“The degree will offer a whole host of new opportunities for graduates,” shares Dr. John Whitmore, associate professor of geology. “Geologists help us find clean drinking water, petroleum, natural gas, coal and valuable minerals.”

The program will be unique in that no other Christian school, that holds to a literal six-day account of Genesis offers geology as a major for undergraduates. The course of study will be taught from both naturalistic and young-earth paradigms of earth history.

[emphasis added]

This was discussed by e-mail exchanges a week or two ago in a group of Christian geologists I am part of. Most of them were rather skeptical of the the final statement about teaching “both sides” of the age of the Earth and evolution debates.

I wish them well, and I hope the program evolves over time. One question: will they produce geologists who can get jobs in industry or go on to graduate school?

Grace and Peace

P.S. One can also get a B.S. in geology from the following Evangelical Christian schools: Wheaton College, Calvin College, Olivet Nazarene. These schools all have a commitment to the truthfulness (some use the word inerrancy) of Scriptures, and yet see no conflict between the Bible and acceptance of an old Earth.

P.P.S. Why are all of these schools in the Midwest (Illinois, Ohio, Michigan)? Sure, there is some interesting geology there, but not a whole lot in the way of structure or lithologic diversity.

P.P.P.S. How will the science department handle a student who either 1. accepts an old Earth, 2. accepts evolution, or 3. loses his/her faith? How many of the students in this program will have a crisis of faith when they see that young-Earth creationism doesn’t work?

P.P.P.P.S. The Cedarville science department has only one geologist. John Whitmore has an M.S. in geology from the Intitute for Creation Research, and a PhD in biology. This isn’t much of a foundation to build a geology major on.

Nuclear challenges

Here are two challenges for using nuclear energy as part of our world’s energy future:

  1. Uranium, like fossil fuels, is a limited, non-renewable resource. It is mined from the Earth, and consumed by nuclear fission. Breeder reactors can make some additional fuel, but that too is of a limited quantity. In Arizona, uranium could be declared to be a renewable resource by legislative action. That is sort of like making a law that says cows can fly or that people can breathe on the moon. A law doesn’t make it so. (Arizona Geology: Is Nuclear Energy Renewable?)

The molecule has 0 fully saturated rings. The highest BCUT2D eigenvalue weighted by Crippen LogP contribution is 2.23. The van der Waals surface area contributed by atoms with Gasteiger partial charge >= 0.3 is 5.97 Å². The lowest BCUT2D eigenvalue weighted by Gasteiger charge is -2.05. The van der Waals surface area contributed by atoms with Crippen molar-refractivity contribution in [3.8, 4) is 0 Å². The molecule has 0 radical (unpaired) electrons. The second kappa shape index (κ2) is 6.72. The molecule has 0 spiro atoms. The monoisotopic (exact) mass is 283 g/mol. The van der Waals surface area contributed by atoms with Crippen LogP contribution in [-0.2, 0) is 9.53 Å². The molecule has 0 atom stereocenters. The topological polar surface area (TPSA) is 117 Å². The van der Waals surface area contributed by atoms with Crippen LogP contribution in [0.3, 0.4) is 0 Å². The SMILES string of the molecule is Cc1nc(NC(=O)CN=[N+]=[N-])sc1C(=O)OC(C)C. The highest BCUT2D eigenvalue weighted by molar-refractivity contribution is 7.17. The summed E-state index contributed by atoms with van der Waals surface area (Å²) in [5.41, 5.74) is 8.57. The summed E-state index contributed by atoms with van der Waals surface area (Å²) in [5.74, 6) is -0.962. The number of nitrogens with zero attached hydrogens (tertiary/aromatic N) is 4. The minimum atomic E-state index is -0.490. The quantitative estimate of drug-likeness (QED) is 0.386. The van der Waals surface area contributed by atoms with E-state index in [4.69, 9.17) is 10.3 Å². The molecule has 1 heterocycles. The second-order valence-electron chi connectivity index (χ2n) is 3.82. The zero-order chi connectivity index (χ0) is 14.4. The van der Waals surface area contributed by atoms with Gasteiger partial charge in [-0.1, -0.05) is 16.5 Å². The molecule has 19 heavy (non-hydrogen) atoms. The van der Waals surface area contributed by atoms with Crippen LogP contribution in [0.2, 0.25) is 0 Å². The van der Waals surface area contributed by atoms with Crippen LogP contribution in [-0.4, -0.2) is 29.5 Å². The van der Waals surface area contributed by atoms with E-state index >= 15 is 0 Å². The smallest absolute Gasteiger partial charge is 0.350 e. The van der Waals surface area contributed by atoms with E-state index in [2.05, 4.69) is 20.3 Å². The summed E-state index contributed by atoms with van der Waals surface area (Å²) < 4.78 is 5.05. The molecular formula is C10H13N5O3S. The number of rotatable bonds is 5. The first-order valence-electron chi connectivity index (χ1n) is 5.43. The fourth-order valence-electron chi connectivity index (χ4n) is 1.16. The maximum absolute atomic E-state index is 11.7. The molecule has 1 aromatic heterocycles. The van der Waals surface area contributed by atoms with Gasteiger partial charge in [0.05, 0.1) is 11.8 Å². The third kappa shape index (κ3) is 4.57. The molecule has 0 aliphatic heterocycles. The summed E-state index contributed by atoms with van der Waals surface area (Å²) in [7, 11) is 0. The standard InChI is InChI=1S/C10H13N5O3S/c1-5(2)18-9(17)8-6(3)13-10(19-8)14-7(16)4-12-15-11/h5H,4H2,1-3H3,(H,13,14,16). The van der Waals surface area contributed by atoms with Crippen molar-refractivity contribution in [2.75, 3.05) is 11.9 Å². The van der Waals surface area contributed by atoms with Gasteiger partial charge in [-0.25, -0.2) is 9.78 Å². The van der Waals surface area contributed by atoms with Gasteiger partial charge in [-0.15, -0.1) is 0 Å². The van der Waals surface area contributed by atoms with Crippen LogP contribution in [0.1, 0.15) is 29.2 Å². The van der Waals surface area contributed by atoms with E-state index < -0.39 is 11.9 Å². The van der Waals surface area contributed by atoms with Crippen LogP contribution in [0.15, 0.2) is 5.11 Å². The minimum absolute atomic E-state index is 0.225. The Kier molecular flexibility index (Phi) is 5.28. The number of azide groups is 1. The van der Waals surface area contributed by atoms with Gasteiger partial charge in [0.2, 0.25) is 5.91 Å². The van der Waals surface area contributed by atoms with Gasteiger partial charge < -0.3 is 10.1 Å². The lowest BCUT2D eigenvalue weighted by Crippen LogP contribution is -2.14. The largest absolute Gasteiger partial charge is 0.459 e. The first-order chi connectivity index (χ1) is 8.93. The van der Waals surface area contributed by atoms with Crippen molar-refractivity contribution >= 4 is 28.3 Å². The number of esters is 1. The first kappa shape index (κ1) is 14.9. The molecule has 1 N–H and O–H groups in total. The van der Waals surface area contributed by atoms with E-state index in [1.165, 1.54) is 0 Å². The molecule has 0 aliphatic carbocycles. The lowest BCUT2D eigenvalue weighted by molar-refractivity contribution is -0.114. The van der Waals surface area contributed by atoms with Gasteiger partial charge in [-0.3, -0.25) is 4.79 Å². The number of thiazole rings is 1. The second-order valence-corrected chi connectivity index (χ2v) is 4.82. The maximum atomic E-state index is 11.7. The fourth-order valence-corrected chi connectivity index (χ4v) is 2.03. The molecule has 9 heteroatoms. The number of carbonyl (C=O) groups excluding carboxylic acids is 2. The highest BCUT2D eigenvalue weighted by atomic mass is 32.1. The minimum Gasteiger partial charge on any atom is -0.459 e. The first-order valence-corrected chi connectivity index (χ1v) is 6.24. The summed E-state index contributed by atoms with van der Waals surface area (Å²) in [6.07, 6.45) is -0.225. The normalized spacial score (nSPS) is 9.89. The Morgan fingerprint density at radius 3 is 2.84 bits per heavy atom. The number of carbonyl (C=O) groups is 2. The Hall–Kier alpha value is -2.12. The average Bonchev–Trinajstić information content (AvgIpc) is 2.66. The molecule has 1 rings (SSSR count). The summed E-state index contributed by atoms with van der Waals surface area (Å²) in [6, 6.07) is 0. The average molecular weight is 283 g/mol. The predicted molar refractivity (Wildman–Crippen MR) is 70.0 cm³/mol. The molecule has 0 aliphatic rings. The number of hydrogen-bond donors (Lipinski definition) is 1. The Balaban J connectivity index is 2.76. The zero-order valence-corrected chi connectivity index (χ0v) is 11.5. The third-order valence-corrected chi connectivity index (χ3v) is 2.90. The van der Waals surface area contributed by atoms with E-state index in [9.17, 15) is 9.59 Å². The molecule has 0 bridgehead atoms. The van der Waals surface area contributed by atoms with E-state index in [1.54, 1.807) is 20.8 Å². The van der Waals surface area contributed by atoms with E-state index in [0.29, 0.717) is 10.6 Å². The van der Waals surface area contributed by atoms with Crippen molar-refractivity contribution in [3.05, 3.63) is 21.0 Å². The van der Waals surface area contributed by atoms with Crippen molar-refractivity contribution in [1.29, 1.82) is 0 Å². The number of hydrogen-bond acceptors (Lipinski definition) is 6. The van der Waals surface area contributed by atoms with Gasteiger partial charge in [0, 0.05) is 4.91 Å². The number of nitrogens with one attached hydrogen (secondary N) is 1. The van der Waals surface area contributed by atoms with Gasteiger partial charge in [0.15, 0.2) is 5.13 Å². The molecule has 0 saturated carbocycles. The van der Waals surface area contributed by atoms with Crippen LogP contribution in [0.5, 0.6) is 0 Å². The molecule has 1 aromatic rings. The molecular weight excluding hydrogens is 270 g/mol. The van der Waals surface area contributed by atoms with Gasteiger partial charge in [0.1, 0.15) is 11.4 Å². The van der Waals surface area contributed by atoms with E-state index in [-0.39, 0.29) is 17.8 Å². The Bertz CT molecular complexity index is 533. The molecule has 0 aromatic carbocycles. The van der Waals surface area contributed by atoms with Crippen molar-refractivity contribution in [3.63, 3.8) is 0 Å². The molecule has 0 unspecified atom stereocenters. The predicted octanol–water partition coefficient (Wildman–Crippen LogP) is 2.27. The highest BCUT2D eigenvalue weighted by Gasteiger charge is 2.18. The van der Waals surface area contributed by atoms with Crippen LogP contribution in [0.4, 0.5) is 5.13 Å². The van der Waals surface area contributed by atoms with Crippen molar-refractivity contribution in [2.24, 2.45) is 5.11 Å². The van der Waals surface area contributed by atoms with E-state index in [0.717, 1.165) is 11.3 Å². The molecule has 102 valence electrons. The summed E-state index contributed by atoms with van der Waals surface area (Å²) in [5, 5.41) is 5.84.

2. The waste problem isn’t going to go away anytime soon. Not for a few hundreds of thousands of years anyways. The Yucca Mountain Repository in Nevada is over a decade behind schedule, so waste is still mostly being stored at the nuclear power plants where it was used. (Earth Magazine: Wanted: Interim nuclear waste storage site.

I’m not totally opposed to the building of new nuclear power plants (and I find the technology to be fascinating), but it is only a piece of the energy pie. I am in favor of it being a smaller piece rather than larger.

See also Time magazine’s Nuclear’s Comeback: Still No Energy Panacea.

Grace and Peace

Geoblogosphere News

How does one keep up with over 100 active blogs in the geoblogosphere, including The GeoChristian? By keeping an eye on Geoblogosphere News from Stratigraphy.net.

If I subscribed to all of these in Google Reader, I would soon be overwhelmed. I have 384 unread items in Google Reader right now the way it is. But in Geoblogosphere News I can quickly scan for items I am interested in.

Grace and Peace

P.S. I guess the “Grace and Peace” that shows up in the tag cloud at the top of the page is my fault:

graceandpeace